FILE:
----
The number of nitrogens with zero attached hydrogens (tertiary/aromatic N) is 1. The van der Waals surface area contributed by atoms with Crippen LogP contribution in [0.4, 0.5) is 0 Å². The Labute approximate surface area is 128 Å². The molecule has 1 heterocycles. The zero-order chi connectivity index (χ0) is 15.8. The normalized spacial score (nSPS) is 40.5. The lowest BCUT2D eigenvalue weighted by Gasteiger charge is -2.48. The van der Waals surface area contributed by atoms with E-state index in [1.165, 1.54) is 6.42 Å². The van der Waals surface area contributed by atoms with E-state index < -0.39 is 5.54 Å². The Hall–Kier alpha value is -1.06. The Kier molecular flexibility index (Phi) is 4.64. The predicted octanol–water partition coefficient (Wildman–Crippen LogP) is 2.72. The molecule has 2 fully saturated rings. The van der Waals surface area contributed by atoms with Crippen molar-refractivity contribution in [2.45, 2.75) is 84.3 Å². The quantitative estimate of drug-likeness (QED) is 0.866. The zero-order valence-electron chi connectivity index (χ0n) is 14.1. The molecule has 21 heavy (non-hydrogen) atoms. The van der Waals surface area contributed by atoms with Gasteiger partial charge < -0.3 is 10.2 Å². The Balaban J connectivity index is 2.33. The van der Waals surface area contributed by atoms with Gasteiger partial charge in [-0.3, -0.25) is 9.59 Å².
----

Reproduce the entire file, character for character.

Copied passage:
The number of nitrogens with zero attached hydrogens (tertiary/aromatic N) is 1. The van der Waals surface area contributed by atoms with Crippen LogP contribution in [0.4, 0.5) is 0 Å². The Labute approximate surface area is 128 Å². The molecule has 1 heterocycles. The zero-order chi connectivity index (χ0) is 15.8. The normalized spacial score (nSPS) is 40.5. The lowest BCUT2D eigenvalue weighted by Gasteiger charge is -2.48. The van der Waals surface area contributed by atoms with E-state index in [1.165, 1.54) is 6.42 Å². The van der Waals surface area contributed by atoms with E-state index < -0.39 is 5.54 Å². The Hall–Kier alpha value is -1.06. The Kier molecular flexibility index (Phi) is 4.64. The predicted octanol–water partition coefficient (Wildman–Crippen LogP) is 2.72. The molecule has 2 fully saturated rings. The van der Waals surface area contributed by atoms with Crippen molar-refractivity contribution in [2.45, 2.75) is 84.3 Å². The quantitative estimate of drug-likeness (QED) is 0.866. The zero-order valence-electron chi connectivity index (χ0n) is 14.1. The molecule has 21 heavy (non-hydrogen) atoms. The van der Waals surface area contributed by atoms with Gasteiger partial charge < -0.3 is 10.2 Å². The Balaban J connectivity index is 2.33. The van der Waals surface area contributed by atoms with Gasteiger partial charge in [-0.3, -0.25) is 9.59 Å².